VOL. 17 ISSUE NO. 41   | OCTOBER 12 – 18, 2011


PVUSD – Mixing facts, fiction and propaganda

‘Text books are a priority budget item, not an excuse to raise taxes’

lynn weaverAn advocate for lower property taxes, Lynne Weaver, chair of Prop13 Arizona, said she was offended by the statement on the cover of the Paradise Valley Unified School District’s Special Election Informational Pamphlet proclaiming: “Cultivating world-class thinkers.”
Photo by Linda Bentley

PVUSD – Since the Nov. 8 Special Election Informational Pamphlets have been mailed for the Paradise Valley Unified School District, district taxpayers have accused the district and the elections division of the Maricopa County Education Service Agency of politically biased shenanigans with respect to the district’s upcoming bond and capital override election.

pvusd voter pamphletJust under the name of the school district, on the cover of the PVUSD Information Pamphlet, it states, “Cultivating world-class thinkers,” which got district resident Lynne Weaver up in arms.

The district has a presentation posted on its website titled “Critical Skills for World-Class Thinkers and Learners.”

PVUSD has embraced COMPASS 2015, which stands for “Centered On Measures Positioning All Students for Success.”

It’s broken down on the face of compass into four areas: Critical/Creative Thinking, Comm-unication/Collaboration; Digital-Age Literacies and Productivity.

Under Communication/ Collaboration it includes, “Responsibility: social, civic and personal” as well as “Collective inquiry.”

Topping the list under Digital-Age Literacies is “Global/Cultural awareness.”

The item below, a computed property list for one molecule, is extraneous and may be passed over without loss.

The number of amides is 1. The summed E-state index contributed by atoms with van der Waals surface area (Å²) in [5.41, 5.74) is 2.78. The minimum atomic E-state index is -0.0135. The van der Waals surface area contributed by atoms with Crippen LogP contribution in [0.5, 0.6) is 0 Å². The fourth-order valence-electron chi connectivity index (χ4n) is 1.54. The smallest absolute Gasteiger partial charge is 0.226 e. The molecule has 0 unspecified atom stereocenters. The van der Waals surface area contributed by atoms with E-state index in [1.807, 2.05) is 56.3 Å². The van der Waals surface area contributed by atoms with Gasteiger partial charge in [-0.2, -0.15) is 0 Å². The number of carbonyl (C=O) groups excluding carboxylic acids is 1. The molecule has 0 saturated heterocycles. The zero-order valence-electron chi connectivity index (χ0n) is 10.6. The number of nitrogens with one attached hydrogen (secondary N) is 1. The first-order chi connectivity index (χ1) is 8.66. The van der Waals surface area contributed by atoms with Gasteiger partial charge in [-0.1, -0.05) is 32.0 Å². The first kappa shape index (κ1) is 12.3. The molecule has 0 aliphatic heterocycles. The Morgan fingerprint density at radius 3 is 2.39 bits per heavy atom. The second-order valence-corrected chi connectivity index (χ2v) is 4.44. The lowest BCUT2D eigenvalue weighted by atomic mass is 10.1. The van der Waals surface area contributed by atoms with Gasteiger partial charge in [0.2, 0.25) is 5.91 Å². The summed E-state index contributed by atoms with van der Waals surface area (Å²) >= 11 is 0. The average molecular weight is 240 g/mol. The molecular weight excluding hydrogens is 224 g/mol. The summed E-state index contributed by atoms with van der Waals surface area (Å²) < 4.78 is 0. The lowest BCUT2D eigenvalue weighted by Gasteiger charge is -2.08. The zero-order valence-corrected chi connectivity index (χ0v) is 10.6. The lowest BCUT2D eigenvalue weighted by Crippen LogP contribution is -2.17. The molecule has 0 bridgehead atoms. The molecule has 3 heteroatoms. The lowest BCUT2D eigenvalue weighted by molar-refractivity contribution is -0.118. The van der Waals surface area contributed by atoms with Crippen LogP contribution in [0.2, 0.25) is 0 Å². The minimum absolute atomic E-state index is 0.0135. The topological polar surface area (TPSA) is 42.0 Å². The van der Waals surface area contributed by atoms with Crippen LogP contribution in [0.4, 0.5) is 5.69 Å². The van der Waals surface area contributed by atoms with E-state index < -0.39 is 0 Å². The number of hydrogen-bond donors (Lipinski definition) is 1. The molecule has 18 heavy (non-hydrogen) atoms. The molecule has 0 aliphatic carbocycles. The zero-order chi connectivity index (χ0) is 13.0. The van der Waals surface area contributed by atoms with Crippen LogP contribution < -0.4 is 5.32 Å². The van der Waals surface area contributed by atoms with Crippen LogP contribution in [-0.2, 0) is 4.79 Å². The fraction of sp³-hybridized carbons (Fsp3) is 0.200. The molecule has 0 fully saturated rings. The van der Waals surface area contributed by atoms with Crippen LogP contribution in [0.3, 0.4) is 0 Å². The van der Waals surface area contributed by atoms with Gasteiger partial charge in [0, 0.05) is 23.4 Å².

Like the International Baccalaureate program, Weaver said, “It smacks of UN Agenda 21 globalist indoctrination.”

PVUSD is asking voters to pass a $203 million bond, to be paid over a period not to exceed 20 years at an interest rate of approximately 4 percent, to “provide funds to construct school facilities, purchase school buses, and to make repairs and renovations necessary to maintain a safe student environment that is conducive to learning.”

The estimated cost of the proposed bond authorization, including principal and interest, is $318 million, repaid from a levy of property taxes.

But that’s not all PVUSD is asking for in the way of money.

It’s also asking voters for the authority to exceed its capital outlay revenue limit by the lesser of $5.9 million or 10 percent of the district’s revenue control limit per year for the next seven years, a total of approximately $41 million.

The override would replace the current $9.1 million per year capital outlay override in place, which is scheduled to expire next year.

If the override is defeated, next year will be the last year of those taxes as opposed to the first of seven years of new taxes.

The PVUSD Governing Board argues, since it has been unable to adopt new instructional materials for four years, “approximately 90 percent of these funds will be dedicated to doing just that.”

Weaver, who is also chair of the Political Action Committee Prop13 Arizona, wrote an opposition statement that appears in the pamphlet, stating, “The total PVUSD budget is approximately $300 million. Funding received from the state was reduced by $3.2 million during the 2010-11 school year, a reduction of less than 1.5 percent.”

She went on to say, “The board approved a budget with nothing allotted for text books. Now they propose a $5.9 million [per year] override for ‘instructional materials’ otherwise called text books. Text books are a priority budget item, not an excuse to raise taxes.”